The key word is we need to strategise and DO SOMETHING. While that sound very logical and many people do have ideas what to pursue, the challenge is whether we have the discipline to follow through and do what we plan to do.

To make it easier for us to act later, we should start by identifying the goals which we want to achieve. Then we should detail out the steps which are required.

If we back to the wisdom of Einstein "Insanity is doing the same thing over and over and expecting different results" then there should be new efforts in our "to-do list" for this year compared to the year before.

To accept the reality that what worked (or we thought worked) may not be working in the future is not easy. What more when those beliefs provide us with some advantages, for example false comfort. We may not realise that by holding to those beliefs we are left behind by people who are more open to review their thoughts and willing to take risks in doing things differently.

It would also be easier if we group these action plans into 4 categories:

  1. What are the new things which we need to do?
  2. What are the old things which we need to stop doing?
  3. What are the old things which we need to do more?
  4. What are the old things which we need to do less?
With such clarity, if would be easier to allocate resources and exert efforts in pursuing all the goals which we set. Otherwise, after a while, all the old habits will drag us back to doing the old stuff and steering us backwards.

The other part is about assessing progress. This is more difficult as we could be bias towards seeing things in a more favourable ways then accepting what our performance really is. Do we need someone external to judge us? Perhaps. If we are not honest ourselves, then we need someone honest to show whether we are progressing, not moving or even digressing!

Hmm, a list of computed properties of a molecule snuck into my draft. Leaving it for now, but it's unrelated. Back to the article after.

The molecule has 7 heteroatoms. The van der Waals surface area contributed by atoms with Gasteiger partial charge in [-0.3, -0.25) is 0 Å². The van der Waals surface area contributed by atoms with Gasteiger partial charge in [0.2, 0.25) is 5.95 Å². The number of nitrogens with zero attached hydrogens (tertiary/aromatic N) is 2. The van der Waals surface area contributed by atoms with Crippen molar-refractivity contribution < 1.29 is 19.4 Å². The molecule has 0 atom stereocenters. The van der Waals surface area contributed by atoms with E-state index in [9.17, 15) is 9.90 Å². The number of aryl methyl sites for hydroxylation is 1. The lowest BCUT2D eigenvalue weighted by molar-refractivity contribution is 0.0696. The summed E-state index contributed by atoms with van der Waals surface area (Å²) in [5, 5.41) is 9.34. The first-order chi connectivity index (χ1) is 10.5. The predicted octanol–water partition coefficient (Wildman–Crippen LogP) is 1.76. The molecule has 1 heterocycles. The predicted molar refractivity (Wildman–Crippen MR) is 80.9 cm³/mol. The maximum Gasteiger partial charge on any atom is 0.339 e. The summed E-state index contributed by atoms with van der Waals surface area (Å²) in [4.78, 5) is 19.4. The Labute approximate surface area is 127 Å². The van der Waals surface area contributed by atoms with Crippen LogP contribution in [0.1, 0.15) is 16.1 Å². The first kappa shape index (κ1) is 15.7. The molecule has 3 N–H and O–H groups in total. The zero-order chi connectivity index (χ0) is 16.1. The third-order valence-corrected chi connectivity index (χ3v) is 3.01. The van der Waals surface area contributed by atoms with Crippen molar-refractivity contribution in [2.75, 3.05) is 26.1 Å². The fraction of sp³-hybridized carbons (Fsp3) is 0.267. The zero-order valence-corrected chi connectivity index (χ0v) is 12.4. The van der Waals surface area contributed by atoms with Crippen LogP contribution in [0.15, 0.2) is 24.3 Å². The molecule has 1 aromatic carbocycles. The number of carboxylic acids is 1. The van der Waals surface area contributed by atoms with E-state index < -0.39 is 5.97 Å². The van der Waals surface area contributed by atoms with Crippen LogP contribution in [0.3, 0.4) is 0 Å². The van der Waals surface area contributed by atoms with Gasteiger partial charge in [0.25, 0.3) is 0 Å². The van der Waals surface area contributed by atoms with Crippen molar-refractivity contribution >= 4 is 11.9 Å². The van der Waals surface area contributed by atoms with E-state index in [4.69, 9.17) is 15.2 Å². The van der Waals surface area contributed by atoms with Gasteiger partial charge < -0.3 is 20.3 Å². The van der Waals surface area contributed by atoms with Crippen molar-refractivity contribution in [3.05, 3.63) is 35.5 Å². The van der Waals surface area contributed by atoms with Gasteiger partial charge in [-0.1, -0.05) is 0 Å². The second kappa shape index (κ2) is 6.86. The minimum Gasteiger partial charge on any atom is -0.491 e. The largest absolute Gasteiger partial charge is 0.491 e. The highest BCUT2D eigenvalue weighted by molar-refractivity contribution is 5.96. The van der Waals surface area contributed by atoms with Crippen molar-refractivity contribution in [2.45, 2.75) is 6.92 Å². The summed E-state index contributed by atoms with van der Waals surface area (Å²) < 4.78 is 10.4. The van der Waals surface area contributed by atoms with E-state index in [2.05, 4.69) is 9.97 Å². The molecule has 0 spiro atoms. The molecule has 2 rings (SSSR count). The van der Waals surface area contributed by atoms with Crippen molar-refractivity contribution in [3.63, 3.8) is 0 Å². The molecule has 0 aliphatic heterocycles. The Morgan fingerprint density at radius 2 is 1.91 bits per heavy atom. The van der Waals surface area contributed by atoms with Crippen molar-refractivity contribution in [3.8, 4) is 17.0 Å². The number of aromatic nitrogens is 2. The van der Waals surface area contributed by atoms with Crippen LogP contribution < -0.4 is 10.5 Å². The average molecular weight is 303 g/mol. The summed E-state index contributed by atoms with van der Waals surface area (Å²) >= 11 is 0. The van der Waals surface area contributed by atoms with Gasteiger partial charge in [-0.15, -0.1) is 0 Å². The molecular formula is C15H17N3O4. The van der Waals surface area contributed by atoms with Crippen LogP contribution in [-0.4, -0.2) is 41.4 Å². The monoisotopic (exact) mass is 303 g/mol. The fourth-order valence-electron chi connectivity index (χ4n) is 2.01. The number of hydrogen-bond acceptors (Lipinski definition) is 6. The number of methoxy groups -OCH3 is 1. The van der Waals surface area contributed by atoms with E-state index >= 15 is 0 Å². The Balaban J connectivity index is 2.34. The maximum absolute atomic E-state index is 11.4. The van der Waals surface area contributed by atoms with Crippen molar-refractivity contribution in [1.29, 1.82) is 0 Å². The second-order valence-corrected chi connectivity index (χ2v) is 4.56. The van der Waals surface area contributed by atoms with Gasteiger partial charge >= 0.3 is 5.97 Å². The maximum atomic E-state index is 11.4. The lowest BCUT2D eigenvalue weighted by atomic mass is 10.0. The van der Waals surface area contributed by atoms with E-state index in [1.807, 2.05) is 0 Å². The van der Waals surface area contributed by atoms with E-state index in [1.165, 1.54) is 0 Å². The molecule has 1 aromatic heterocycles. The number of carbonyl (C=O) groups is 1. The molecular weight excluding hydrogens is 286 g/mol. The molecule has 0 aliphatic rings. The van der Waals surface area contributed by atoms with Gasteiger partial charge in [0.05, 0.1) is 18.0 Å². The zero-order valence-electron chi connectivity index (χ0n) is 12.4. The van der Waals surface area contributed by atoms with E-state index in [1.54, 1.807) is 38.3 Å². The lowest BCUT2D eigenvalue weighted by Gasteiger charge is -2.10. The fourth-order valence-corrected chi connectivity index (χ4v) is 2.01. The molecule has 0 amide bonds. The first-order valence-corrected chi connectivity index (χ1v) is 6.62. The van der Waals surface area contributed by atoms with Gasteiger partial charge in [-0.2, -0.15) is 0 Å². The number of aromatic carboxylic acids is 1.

It is not too late for me to wish all of you happy new year (there is another new year coming soon - the blessings of being in Malaysia) and I pray that all our goals would be achieved and we are able to steer the changes around us to our favour.

Monday, 31 December 2018

Goodbye Goh Joon Hai, a True Friend in the Accountancy Profession

As I was preparing to wrap another year, I received a message from a friend about the passing on of Goh Joon Hai, a senior accountant who I have a lot of respect. Although I had not been hearing from him for a long time, he was instrumental in providing me with the insights and guidance in discharging my responsibilities in the leadership of the Malaysian Institute of Accountants (MIA).


When I was voted into the MIA Council in 2000, I was assigned the responsibility to chair the Public Practice Committee (PPC), a committee which was tasked to look into matters related to public accounting practitioners in Malaysia. As a young rookie, it was certainly a heavy task. Furthermore, some of the heavyweights from the previous committees were still there, including Goh Joon Hai.

While I was adapting to the dynamics of the committee, Goh Joon Hai provided me with counsel and explanations about the histories or principles behind the many policies and practices of MIA with respect to public practitioners. Sometimes, he would be disagreeing with my views, albeit in very professional and fatherly ways. That sort of interactions hastened my progress in chairing this committee, which had the reputation of being the toughest in MIA.